continued Within the past few weeks some local residents have placed signs in their yards and the village board unanimously agreed to allow a sign to be placed on the Lakeland Park fence at the end of Albany Street and waive the usual 10-day time limit. The sign will be up until the contest voting ends Feb. 25.
“We’re still fighting hard and going to give run for their money,” Wheeler said as the contest enters its final week of voting. “It’s a tremendous honor for the community to be so close and in the running to be named the ‘Coolest Small Town in America.’”
Cazenovia has gotten within two percentage points of Berlin’s lead, but, as of press time, Berlin had extended their lead to 4 percentage points.
And just as in Cazenovia, Berlin residents are fired up and working diligently to maintain their voting edge.
“They really, really want to win this thing,” Phil Jacobs, editor of the Bayside Gazette, Berlin’s weekly newspaper, told the Cazenovia Republican. “The town has a little inferiority complex, always in the shadow of Ocean City, and now here we are, we might be voted the ‘coolest small town’ … the mayor can’t get the smile off his face; he thinks it’s so great.”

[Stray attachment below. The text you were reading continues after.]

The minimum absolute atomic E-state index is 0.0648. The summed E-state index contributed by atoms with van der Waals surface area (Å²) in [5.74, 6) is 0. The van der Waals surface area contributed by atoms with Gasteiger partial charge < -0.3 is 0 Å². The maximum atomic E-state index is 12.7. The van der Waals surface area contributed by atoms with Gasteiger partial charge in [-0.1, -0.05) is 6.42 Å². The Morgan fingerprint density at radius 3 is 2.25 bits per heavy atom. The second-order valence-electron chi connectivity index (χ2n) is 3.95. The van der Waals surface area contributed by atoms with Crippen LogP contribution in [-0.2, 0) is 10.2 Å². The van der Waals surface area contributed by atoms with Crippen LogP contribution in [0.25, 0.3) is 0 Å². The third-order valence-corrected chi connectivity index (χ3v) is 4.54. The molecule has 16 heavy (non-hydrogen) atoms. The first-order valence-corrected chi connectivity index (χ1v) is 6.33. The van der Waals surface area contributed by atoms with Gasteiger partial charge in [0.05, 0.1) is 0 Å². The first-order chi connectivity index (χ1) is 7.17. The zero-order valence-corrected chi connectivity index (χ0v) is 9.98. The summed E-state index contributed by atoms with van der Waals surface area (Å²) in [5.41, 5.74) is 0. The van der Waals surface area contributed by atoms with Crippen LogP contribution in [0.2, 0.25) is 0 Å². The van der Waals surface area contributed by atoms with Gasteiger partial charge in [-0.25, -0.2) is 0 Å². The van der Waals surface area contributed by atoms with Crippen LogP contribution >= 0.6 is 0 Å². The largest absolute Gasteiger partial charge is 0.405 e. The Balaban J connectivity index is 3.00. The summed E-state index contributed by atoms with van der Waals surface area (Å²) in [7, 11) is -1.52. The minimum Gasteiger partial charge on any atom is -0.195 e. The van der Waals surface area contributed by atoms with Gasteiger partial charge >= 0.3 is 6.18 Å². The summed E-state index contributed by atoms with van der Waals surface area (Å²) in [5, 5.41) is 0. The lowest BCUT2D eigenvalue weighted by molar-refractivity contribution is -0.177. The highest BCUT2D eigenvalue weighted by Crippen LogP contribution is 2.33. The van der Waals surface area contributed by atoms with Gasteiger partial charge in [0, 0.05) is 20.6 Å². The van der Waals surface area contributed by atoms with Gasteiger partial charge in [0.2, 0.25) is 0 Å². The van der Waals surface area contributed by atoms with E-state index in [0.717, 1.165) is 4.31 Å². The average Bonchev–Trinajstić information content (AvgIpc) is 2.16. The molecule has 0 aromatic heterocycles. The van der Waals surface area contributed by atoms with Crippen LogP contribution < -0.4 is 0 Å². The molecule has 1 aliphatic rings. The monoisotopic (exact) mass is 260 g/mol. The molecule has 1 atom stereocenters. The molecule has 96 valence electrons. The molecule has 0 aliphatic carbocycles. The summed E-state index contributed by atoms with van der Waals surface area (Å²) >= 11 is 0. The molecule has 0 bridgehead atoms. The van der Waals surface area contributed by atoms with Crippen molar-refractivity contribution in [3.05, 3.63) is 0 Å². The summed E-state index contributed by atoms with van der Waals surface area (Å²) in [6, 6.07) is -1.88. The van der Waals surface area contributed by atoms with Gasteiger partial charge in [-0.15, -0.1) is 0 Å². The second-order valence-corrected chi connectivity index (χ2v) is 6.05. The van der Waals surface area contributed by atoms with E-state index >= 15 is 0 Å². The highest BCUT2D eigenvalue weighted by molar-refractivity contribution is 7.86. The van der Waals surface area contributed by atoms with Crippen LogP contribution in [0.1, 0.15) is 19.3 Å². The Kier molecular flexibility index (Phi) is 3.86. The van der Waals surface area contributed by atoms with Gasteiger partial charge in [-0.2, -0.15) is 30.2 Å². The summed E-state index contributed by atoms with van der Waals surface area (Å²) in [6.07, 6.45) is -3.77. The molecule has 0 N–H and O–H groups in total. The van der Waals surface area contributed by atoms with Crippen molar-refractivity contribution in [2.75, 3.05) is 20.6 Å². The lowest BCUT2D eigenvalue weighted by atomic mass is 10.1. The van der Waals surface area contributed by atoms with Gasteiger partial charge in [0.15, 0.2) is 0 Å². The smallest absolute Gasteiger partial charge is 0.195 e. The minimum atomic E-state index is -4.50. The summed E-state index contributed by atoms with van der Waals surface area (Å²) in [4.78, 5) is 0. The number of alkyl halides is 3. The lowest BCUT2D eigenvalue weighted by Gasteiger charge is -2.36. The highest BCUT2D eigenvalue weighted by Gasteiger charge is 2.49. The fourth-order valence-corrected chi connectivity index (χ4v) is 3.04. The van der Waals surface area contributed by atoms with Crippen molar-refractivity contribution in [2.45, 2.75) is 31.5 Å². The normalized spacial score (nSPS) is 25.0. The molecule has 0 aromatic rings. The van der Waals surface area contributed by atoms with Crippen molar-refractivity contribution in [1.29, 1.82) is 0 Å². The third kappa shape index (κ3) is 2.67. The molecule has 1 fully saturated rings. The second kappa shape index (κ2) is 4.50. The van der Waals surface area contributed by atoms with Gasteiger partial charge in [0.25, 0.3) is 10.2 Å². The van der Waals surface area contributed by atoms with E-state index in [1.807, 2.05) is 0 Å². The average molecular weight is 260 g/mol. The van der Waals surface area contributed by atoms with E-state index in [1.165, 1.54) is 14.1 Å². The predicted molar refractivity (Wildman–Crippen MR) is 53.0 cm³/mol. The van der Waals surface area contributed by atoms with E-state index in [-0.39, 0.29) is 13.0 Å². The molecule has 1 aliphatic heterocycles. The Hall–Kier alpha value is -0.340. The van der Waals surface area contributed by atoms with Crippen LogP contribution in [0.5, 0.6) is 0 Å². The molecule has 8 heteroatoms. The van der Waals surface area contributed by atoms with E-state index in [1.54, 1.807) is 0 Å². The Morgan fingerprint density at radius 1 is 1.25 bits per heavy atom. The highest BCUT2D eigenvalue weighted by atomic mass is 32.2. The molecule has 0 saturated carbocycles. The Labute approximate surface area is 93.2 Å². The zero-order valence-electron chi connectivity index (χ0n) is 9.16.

Jacobs said everyone in and around Berlin has been excited and talking about Budget Travel contest, urging people to vote and putting up signs around the town. “There’s been a ton of participation,” he said.
The Bayside Gazette published an article on Feb. 13 titled, “Berlin going all out to tally votes needed to be the ‘coolest,’” which related how Berlin — and residents of the state, including the governor — are rallying around the town to complete its victory.
Mayor Williams told the Gazette after last week’s town council meeting that Maryland Gov. Martin O’Malley made mention of Berlin’s “cool status” at a recent Maryland Mayors Conference, and all the mayors of other towns in the state congratulated him and said they would all urge their residents to vote for Berlin as well.